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In 2014 & 2015 we also sent out surveys to our community, interviewed over 50 customers in person and attended events throughout the US that allowed us to engage with up to 500,000 people to hear your thoughts on human-scale 3D printing. Undeniably the biggest request of all of our road-trips was that we share stories of our personal adventures printing huge and those of the 300+ Gigabots worldwide. We’ve also had a strong demand for a more robust forum, which Mike is hoping to launch next month- more to come!

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Sam poses w/Steve Forbes before the 3D Printing Panel at the Forbes Reinventing America Summit
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Katy & Patrick Launch OpenGB live on Kickstarter at SXSW Create in March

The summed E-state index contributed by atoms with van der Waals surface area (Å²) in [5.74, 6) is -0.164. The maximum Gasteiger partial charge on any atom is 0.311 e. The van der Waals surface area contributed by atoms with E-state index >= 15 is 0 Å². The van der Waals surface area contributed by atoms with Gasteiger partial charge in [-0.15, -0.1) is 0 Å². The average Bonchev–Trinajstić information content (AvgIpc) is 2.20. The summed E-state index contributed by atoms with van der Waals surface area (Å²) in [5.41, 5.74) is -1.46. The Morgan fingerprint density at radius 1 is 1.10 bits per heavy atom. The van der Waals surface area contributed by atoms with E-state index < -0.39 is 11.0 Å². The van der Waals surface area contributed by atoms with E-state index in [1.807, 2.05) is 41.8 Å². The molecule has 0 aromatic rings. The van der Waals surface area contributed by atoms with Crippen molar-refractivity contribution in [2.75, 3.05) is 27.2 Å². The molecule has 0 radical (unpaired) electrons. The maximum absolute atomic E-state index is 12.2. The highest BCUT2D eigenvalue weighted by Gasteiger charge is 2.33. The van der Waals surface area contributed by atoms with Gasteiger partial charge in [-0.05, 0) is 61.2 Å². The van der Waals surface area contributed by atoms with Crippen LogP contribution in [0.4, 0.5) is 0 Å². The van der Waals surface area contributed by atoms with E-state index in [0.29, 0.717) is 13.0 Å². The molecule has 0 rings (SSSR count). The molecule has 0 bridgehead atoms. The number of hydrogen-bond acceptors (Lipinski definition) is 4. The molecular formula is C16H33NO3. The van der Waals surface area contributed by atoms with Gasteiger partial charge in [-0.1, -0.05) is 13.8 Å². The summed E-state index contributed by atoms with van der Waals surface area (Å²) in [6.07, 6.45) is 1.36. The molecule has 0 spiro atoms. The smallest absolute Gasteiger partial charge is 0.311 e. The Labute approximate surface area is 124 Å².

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Sam reunites w/Start-Up Chile Alums & Staff after speaking on their SXSW panel
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Ernie travels w/Gigabot to share his insights at SXSW, the Austin Mini Makerfaire and UBM Minnesota

 

 

 

 

 

 

 

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Lara pitches at the National Hardware Cup Semi-Finals in Austin
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Matthew tours the US teaching onsite classes to Gigabot customers such the Boy Scouts at E-Motion
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Jake takes his massive 3D printed scythe to RTX in Austin w/Gigabot and the local team
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Katy, Sam & Matthew drive from Houston to San Fran demoing Gigabot & visiting customers (and a few national parks)

 

 

 

 

 

 

 

 

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Tammie, Mike, & Customer Micah exhibit w/Gigabot at the Seattle Art Faire
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Katy pitches at Inside 3D Printing NYC